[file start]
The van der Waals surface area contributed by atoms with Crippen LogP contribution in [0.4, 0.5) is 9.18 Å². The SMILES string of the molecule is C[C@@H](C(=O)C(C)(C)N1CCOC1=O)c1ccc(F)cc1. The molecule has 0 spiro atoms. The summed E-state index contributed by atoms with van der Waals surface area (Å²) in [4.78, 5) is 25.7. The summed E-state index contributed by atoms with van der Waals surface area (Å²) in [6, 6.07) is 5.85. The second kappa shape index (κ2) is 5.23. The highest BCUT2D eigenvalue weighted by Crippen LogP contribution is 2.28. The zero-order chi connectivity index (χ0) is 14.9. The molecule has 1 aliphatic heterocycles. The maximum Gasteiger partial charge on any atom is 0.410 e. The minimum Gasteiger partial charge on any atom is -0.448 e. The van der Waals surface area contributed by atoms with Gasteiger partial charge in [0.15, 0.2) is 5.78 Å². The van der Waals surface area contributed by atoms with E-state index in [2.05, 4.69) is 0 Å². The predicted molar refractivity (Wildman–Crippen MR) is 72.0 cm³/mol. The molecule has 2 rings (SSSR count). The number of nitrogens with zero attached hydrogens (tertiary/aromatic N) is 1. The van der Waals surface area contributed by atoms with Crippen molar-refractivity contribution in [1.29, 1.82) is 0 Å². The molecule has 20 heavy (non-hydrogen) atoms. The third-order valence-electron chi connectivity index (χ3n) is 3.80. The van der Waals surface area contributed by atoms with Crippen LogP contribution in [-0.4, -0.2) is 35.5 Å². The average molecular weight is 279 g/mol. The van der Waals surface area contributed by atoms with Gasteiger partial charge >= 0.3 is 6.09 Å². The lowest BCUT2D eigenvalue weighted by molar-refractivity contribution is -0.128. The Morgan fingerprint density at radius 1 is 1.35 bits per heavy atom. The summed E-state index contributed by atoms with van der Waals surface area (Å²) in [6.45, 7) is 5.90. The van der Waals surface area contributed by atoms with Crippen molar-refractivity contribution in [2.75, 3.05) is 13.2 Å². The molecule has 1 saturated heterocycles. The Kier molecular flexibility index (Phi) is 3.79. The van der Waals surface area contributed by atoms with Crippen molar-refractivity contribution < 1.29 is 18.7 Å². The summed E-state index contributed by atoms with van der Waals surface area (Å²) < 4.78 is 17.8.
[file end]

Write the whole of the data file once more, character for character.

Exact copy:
The van der Waals surface area contributed by atoms with Crippen LogP contribution in [0.4, 0.5) is 9.18 Å². The SMILES string of the molecule is C[C@@H](C(=O)C(C)(C)N1CCOC1=O)c1ccc(F)cc1. The molecule has 0 spiro atoms. The summed E-state index contributed by atoms with van der Waals surface area (Å²) in [4.78, 5) is 25.7. The summed E-state index contributed by atoms with van der Waals surface area (Å²) in [6, 6.07) is 5.85. The second kappa shape index (κ2) is 5.23. The highest BCUT2D eigenvalue weighted by Crippen LogP contribution is 2.28. The zero-order chi connectivity index (χ0) is 14.9. The molecule has 1 aliphatic heterocycles. The maximum Gasteiger partial charge on any atom is 0.410 e. The minimum Gasteiger partial charge on any atom is -0.448 e. The van der Waals surface area contributed by atoms with Gasteiger partial charge in [0.15, 0.2) is 5.78 Å². The van der Waals surface area contributed by atoms with E-state index in [2.05, 4.69) is 0 Å². The predicted molar refractivity (Wildman–Crippen MR) is 72.0 cm³/mol. The molecule has 2 rings (SSSR count). The number of nitrogens with zero attached hydrogens (tertiary/aromatic N) is 1. The van der Waals surface area contributed by atoms with Crippen molar-refractivity contribution in [1.29, 1.82) is 0 Å². The molecule has 20 heavy (non-hydrogen) atoms. The third-order valence-electron chi connectivity index (χ3n) is 3.80. The van der Waals surface area contributed by atoms with Crippen LogP contribution in [-0.4, -0.2) is 35.5 Å². The average molecular weight is 279 g/mol. The van der Waals surface area contributed by atoms with Gasteiger partial charge >= 0.3 is 6.09 Å². The lowest BCUT2D eigenvalue weighted by molar-refractivity contribution is -0.128. The Morgan fingerprint density at radius 1 is 1.35 bits per heavy atom. The summed E-state index contributed by atoms with van der Waals surface area (Å²) in [6.45, 7) is 5.90. The van der Waals surface area contributed by atoms with Crippen molar-refractivity contribution in [2.75, 3.05) is 13.2 Å². The molecule has 1 saturated heterocycles. The Kier molecular flexibility index (Phi) is 3.79. The van der Waals surface area contributed by atoms with Crippen molar-refractivity contribution < 1.29 is 18.7 Å². The summed E-state index contributed by atoms with van der Waals surface area (Å²) < 4.78 is 17.8.